Frequently asked questions

Here you will find answers to questions that are frequently asked by users of Trade Data Online. If after reading the frequently asked questions you require further assistance, please use Innovation, Science and Economic Development Canada's contact us feature.


What is the Harmonized System (HS)?

The Harmonized System (HS) is an international commodity classification developed under the auspices of the World Customs Organization, an independent intergovernmental body.

The HS is used by more than 200 countries and economies as a basis for their customs tariffs and for the collection of international trade statistics. Over 98 percent of the merchandise in international trade is classified in terms of the HS. Logical structure and is supported by well-defined rules to achieve uniform classification.

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What is the North American Industry Classification System (NAICS)?

The North American Industry Classification System (NAICS) is an industry classification system developed by the statistical agencies of Canada, Mexico and the United States.

NAICS is a comprehensive system encompassing all economic activities. It has a hierarchical structure:

  • at the highest level – it divides the economy into 20 sectors;
  • at lower levels – it further distinguishes the different economic activities in which businesses are engaged.
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What is the concordance between the NAICS and the HS?

Industry-based trade data is derived from product-based trade data.

In Trade Data Online, the term industry refers to a group of businesses that produce the same or similar products (and/or services). These groups are defined by the NAICS.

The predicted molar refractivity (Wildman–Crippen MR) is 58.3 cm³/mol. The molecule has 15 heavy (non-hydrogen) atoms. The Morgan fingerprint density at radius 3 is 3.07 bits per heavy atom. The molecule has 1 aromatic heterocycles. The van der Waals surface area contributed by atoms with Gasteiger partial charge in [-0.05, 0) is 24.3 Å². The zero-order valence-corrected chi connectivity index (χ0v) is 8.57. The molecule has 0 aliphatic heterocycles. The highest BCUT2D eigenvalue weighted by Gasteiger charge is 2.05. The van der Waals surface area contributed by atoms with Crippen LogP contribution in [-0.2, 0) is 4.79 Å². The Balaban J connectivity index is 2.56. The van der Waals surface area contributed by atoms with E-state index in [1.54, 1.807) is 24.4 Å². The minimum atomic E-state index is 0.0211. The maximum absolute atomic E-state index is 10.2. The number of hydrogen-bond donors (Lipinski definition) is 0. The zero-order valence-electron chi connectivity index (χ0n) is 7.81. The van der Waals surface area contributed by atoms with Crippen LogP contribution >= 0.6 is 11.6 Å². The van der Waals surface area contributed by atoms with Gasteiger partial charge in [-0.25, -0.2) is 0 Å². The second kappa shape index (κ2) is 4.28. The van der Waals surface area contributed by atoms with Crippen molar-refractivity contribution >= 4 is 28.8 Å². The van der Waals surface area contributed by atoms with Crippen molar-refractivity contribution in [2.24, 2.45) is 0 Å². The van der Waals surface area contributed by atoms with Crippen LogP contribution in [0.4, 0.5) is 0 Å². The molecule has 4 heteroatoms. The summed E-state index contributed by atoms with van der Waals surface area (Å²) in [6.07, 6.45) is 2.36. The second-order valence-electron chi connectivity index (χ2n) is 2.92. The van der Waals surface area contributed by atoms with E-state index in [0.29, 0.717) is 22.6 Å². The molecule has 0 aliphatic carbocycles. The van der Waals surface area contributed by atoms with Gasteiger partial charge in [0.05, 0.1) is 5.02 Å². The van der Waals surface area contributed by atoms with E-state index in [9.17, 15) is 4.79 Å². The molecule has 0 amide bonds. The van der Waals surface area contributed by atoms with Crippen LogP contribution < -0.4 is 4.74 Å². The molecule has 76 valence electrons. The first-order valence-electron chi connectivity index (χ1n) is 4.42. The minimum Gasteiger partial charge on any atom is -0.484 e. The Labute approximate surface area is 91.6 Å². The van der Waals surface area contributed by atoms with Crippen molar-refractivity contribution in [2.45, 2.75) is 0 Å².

Trade data is only available for goods-producing industries.

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Can I find data on trade in services?

No, the numbers reported in Trade Data Online cover only merchandise trade clearing customs.

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Can I find export data by state for the United States?

No, you can get state export data from the U.S. Census Bureau.

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Can I find statistics relating to quantities of goods traded?

No statistics are available on this site with regards to the quantities of goods traded.

In the case of trade by industry, this is simply not possible because of the mix of units (e.g. numbers, kilograms, liters, square meters and so on).

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What is the province of clearance?

The province of clearance is the province or territory in which the goods were cleared by customs either for immediate consumption in Canada or for entry into a bonded customs warehouse. This may not always coincide with the province in which they are consumed.

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What is the province of origin?

The province of origin is the province or territory in which the goods were grown, extracted or manufactured. This may not always coincide with the province where the goods were cleared by customs.

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What is the country of origin?

The country or origin is the country in which the goods were grown, extracted or manufactured.

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What is the country of destination?

The country of destination is the country which is the last known destination of the goods at the time of export.

If the shipper does not know the country of ultimate destination, the shipment is credited to the last country to which the shipper knows that the merchandise will be shipped in the same form as when exported. As a result, statistics tend to be over counted for shipments to transshipment countries such as Hong Kong and the Netherlands and undercounted for other countries.

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What does trader mean?

The trader is the country that records imported goods coming in or exported goods leaving through customs.

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What does trading partner mean?

The trading partner is the country or a collection of countries with which the trader does international trade.

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What do total imports mean?

Total imports include all goods which have entered Canada or the United States by crossing the borders, whether for immediate domestic consumption or for storage in customs bonded warehouses.